Thursday, August 19, 2010

What a swine

Revenge is sweet for Geraint Jones, the former England wicketkeeper who played his part in England regaining the Ashes for the first time in 20 years in 2005 (who can forget that crucial catch at Edgbaston or his partnership with Andrew Flintoff at Trent Bridge?).

Jones lost his place in the England team a year later and now plods along as a county cricketer for Kent but instead of becoming a bore (or even a boor), like so many ex-international sportsmen, Jones has turned his attention to boars instead on his farm near Sandwich.

For the past three winters, Jones has raised pigs from autumn weaners to porkers fit for the slaughterhouse in the spring. He also tends a flock of sheep throughout the year.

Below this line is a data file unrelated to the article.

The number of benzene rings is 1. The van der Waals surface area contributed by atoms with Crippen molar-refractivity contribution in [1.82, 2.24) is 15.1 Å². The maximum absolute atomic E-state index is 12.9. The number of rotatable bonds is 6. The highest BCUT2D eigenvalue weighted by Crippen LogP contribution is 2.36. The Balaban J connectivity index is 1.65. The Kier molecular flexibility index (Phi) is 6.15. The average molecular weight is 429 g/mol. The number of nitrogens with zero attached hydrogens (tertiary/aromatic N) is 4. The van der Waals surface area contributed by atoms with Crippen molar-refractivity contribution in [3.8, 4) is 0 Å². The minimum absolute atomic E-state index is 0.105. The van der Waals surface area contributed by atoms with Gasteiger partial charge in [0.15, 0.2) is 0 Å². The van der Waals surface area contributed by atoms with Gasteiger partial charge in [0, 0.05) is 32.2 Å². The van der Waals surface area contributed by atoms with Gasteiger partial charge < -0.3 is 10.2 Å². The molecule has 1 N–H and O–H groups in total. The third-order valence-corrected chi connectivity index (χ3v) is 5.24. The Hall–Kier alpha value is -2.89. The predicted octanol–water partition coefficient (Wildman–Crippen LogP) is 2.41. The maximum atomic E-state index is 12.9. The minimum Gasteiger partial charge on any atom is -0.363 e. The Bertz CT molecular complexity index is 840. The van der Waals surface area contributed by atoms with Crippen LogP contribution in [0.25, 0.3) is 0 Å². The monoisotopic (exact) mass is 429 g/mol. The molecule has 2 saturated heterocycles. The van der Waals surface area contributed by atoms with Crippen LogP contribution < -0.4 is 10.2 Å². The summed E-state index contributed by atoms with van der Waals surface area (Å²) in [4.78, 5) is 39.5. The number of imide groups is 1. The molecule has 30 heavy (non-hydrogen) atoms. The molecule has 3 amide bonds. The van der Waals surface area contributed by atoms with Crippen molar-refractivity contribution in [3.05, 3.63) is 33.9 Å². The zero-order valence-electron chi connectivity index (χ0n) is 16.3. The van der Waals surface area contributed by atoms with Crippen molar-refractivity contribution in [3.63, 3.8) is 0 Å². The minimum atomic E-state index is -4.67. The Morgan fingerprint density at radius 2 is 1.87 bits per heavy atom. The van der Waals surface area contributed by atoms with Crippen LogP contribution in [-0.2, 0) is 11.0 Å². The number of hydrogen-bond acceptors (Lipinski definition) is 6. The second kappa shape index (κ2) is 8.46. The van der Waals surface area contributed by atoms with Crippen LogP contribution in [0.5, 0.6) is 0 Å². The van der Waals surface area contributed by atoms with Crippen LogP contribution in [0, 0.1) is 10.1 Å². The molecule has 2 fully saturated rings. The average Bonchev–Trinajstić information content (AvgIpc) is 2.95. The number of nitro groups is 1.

We chatted about his hobby last night for an upcoming Times series on sportsmen and their secret passions. Jones sees himself as cricket's answer to Hugh Fearnley-Whittingstall, although without the interest in offal, and I asked him whether he can bring himself to give a name to his pigs.

"Oh yes," he said. "My wife decided to name them after people who have taken my place in the England team. Chris Read and Matt Prior were the first to go to the abbatoir."

Well it beats just bitching about them in an autobiography. Presumably, as my friend Will punningly pointed out, Phil Mustard, who came after Read, also went down well. Eaten with relish, no doubt.

1 comment:

Peter McGuinness said...

Hello Paddy. Hello all. Geraint has quite a pure English bloodline for one of your cricketers. As an Australo/Welsh New Guinean, perhaps he developed his affinity for wild bore in the West Papuan Highlands? Though it's more likely he became comfortable with swine during his dealings with ECB selectors. As always Patrick, you enlighten we less connected folk no end. At last we may conclude with confidence, that - as a wicketkeeper - Geraint makes a terrific pig-farmer. Thank you.